But now, let me turn to the New Testament exposition of substitution and refer to several texts in the New Testament. Mathew chapter 20 and verse 28, the interpretation of our Lord’s death as a penal substitutionary sacrifice is found in almost all forms of the New Testament teaching. The language of this text before us now, Just as the Son of Man did not come to be served but to serve and to give his life as a ransom for many,” is fully in line with the affirmation. It represents in this instance the teaching of our Lord himself, and three great truths cry out for emphasis. In the first place, he came voluntarily. The word come points to his entry into life, and the word gave to his exit. As someone has said they stress his volition in two things concerning which we are least consulted, our birth and our dying. The word came stresses his sovereignty and his service. It was the word he used of his coming except when he modifies it by was sent. With only one exception, he never uses the term born which was used in the one instance because at the time he was speaking to Pilate, an unbelieving Roman official. And even then, after saying he was born, he adds, “I have come into the world.” He alone of human beings, the God man is the master of his fate. The Son came to give his life, the death being the goal of his life. The ransom is the price of release, the price paid for culprits under judgment. That of course is a reference to us, to you and to me. The ransom is the satisfaction of the divine justice, which requires a life, a life with infinite value for lives. In other words, Christ’s death was propitiatory, Romans 3:24 through 26.

John Calvin was the first to recognize the important distinction in the offices of Christ and to gather the discussion of his mediatorial work around them. He was followed in this by the Lutherans. The priest representing man before God made the reconciling offering called satisfactio that is a Latin word that means simply as you probably can tell satisfaction. The satisfaction accomplished by our Lord on the cross effected an expiation of sin and a propitiation of the Father that rendered him able consistent with his perfections in mercy to reconcile us, renew us and finally exalt us to the dignity, excellence and blessedness of the sons of God. It was not our merits then, but our misery that brought him in grace to redeem us.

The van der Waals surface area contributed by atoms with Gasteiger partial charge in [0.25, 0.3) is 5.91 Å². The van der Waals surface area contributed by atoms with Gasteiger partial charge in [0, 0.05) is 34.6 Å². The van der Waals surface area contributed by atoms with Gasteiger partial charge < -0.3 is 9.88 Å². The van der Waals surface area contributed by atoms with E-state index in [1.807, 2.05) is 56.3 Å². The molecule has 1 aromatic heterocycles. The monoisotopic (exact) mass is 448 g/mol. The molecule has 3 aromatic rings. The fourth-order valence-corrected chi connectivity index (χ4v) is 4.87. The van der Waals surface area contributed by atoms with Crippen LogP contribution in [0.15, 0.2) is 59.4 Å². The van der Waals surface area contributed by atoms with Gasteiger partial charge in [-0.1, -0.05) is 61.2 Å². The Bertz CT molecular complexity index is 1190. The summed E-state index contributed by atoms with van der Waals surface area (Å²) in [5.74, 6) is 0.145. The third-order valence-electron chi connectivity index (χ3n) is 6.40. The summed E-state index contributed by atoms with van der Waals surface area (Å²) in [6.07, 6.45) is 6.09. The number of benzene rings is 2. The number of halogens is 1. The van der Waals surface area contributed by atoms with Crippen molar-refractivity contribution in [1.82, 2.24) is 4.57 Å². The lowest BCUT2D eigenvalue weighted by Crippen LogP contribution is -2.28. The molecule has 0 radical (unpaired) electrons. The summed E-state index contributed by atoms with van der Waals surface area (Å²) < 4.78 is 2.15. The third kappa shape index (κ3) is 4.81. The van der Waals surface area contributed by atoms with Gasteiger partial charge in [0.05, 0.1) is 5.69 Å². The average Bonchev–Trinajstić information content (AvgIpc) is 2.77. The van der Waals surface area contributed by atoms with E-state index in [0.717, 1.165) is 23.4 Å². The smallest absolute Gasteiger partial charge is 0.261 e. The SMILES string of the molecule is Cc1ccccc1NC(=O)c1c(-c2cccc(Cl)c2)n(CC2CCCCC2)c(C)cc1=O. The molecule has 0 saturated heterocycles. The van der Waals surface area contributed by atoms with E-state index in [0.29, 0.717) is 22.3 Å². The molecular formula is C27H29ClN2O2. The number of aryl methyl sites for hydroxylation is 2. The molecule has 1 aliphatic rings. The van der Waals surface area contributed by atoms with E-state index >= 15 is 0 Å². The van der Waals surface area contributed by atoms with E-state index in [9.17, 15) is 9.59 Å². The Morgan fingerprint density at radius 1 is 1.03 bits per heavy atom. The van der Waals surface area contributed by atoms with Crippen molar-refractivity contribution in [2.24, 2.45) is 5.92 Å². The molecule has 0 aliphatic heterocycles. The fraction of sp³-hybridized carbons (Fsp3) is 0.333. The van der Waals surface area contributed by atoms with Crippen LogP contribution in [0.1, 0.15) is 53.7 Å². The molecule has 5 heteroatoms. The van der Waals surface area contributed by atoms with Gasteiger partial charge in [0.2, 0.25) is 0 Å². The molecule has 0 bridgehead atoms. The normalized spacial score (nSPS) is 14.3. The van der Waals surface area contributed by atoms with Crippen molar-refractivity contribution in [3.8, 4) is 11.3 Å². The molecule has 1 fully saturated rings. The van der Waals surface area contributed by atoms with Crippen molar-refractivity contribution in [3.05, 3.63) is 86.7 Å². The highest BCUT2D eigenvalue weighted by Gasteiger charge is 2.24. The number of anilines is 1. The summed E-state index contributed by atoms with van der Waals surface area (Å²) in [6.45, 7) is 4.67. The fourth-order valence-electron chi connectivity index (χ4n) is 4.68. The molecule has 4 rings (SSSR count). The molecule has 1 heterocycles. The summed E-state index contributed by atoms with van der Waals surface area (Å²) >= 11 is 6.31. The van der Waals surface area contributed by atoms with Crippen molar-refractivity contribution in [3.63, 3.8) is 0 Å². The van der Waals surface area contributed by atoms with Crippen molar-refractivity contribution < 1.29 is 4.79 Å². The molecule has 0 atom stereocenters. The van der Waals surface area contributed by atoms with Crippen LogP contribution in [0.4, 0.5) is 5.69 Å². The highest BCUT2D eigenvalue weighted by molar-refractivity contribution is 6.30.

It is remarkable that the professing Christian church today finds the idea of penal substitution by substitution so distasteful. No two words in the theological vocabulary of the cross John Stott has said arouse more criticism then satisfaction and substitution. Charles Hodge in his theology devotes three pages to the symbols of the Lutheran Reformed churches that indicate their agreement on the necessity of Christ’s satisfaction of God’s justice in his redemptive work. Even in the Counsel of Trent, the descriptive phrase is found, “Christ Jesus who for our sins has made satisfaction,” Christos Jesus qui pro pecates nostres satisfaced. The very same word from which in Latin we get the word satisfaction.

And finally, he came to give himself a ransom for many. The preposition anti, the Greek preposition translated for in this case which ordinarily has the force of in place of it is true, may have the force of in behalf of, Matthew chapter 17 verse 17. But it more commonly has the former sense of in place of. It is the preposition that most clearly expresses the idea of substitution as it does here. Incidentally, would a man who was only a great teacher make such statements as these majestic ones? Matthew chapter 26 verse 27 through verse 28, we by reason of space only briefly consider two other of our Lord’s statements. In the midst of the last supper, he said as he took the cup offered thanks, gave it to them, “Drink from it all of you for this is my blood of the covenant which is to be shed on behalf of many for forgiveness of sins.”